BURLINGTON, ON.  July 18, 2019.  Are we seeing a whole new level of transparency on the part of the city?  Are we also seeing a significantly and very welcome difference in the way city hall responds to problems its citizens run into?

The city posted a copy of the Writ served on them by the lawyers for the Air Park; not the kind of thing they have done in the past – they certainly didn’t handle the pier problems this way.

When the ship is about to sink you throw everything overboard. Air Park owner Vince Rossi puts all its chips on the table and waits to see how the dice play out.

With city hall now on a summer schedule and more people away than those at their desks it is difficult for those putting in the hours to stay on top of everything.

The city was preparing for a meeting with the lawyers representing the Air Park people while the Air Park legal team was focused on the wording of a Writ they served on the city earlier today.

The Air Park is seeking a number of court orders including:

A declaration of its rights under the Constitution Act, 1867 and the federal Aeronautics Act;

This is what the fight is really all about; does the Aeronautics Act trump a local bylaw?

A declaration that the City of Burlington’s Top Soil Preservation and Site Alteration By-law does not apply to the airport’s operations and construction of aerodrome facilities at the location;

For the sake of all of us – that had better turn out to be the case or municipalities across the country have real problems to deal with.

A declaration that the city’s order to comply is null and void and of no legal effect;

                  They wish is the only comment one can make on that one

An injunction to prevent the city from interfering with its operations and the construction of aerodrome facilities at the site; and

The city isn’t interfering; it is doing what is it required to do.  The only fault on the part of the city and the Region is that they didn’t tackle this one years ago.

Costs against the city, including HST.

               The upside of this one is that the city doesn’t pay the same level of HST as the rest of the world.

The one consistent thing about the Air Park’s behaviour throughout this real mess is their tendency to bully and intimidate. The piece of equipment was parked overnight less than 50 yards from the home of an Appleby Line resident. It sat on top of a 35 foot + pole of landfill that should have never been put on the land in the first place.

That is a very ‘ballsy’ move on the part of the Air Park.  With the Environment Ministry buzzing around and the federal ministry of transport suggesting that the airport people do have a responsibility to adhere to some of the city’s rules and regulations and the Region in a position to have their Medical Officer ask some embarrassing questions and demand that the property owners do what has to be done to protect public health  – the smartest move for the Air Park was to get out-of-town and into a court room where they can ask for delay upon delay.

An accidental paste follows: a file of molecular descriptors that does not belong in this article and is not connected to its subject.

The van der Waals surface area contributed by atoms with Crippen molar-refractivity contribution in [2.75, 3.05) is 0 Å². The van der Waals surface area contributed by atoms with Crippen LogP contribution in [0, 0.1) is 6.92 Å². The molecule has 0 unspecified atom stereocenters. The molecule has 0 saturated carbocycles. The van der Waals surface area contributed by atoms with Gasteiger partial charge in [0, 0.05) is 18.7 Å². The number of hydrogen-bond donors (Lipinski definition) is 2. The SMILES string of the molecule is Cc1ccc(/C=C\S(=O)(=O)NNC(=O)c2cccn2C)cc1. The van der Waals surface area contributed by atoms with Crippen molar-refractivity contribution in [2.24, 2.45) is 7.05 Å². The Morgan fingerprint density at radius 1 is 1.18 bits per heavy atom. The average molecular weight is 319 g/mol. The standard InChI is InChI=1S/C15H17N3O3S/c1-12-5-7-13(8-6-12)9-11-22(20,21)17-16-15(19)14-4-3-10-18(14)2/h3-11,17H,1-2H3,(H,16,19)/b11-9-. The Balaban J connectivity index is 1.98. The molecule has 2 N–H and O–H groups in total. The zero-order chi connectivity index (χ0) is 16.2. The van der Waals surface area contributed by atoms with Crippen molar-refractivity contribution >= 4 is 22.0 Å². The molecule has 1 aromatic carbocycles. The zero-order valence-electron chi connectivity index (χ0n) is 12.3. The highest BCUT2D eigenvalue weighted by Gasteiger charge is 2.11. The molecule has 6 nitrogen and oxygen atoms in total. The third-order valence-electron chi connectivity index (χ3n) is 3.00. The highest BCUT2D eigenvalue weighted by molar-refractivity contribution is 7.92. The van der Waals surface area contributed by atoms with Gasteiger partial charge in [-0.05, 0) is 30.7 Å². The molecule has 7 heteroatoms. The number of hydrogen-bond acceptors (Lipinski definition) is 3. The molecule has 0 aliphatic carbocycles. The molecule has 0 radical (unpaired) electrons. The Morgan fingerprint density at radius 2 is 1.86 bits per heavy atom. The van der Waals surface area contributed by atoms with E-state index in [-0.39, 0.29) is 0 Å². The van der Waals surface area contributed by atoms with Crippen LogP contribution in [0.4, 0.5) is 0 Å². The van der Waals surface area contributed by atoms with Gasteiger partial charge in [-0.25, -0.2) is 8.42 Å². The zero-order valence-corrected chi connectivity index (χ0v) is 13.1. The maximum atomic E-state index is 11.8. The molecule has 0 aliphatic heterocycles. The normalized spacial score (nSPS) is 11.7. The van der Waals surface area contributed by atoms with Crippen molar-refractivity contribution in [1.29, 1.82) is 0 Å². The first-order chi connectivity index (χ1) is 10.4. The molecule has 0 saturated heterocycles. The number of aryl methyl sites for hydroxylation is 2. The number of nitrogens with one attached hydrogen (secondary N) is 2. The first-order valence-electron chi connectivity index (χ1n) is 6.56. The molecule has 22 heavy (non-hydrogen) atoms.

The injunction they have asked for could backfire – the city might well ask for an injunction and should that request prevail the Air Park would find themselves under an injunction and involved in a court case that will last years – if it gets to the point where there is actually a trial date.  If there is a trial there is going to be some very impressive legal counsel arguing before a judge in a Court room in Milton..

While all this happens the people in north Burlington, especially those whose property has been directly impacted, and wondering if they are going to get sucked into this legal black hole.  And what if papers are served on them?  They don’t have the deep pockets the city has to fight this fight.

For a city that started out the week with what they felt was a strong consultants reports to find themselves with a Writ in their hands and a date with a judge – it can’t be looked upon as a win.

However, it is far from a loss.  Desperate people do desperate things


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Did city hall find a smoking gun in the Air Park soil testing reports? Many hope so.

By Pepper Parr.

BURLINGTON, ON.  July 15, 2013.  It was going to be a quiet slipping into the summer season Council meeting – but then a couple of things changed.

Much to the surprise of many the Private Tree Bylaw went off the tracks during the Community Services Committee meeting.  While the staff report didn’t satisfy anyone, there were those who felt that good debate would flush out what the issues were and that the right decision would get made.  That didn’t happen – Council voted 5-2 to basically shelve the matter. So expect to see significant debate on the Private Tree Bylaw decision that will come out of the committee report.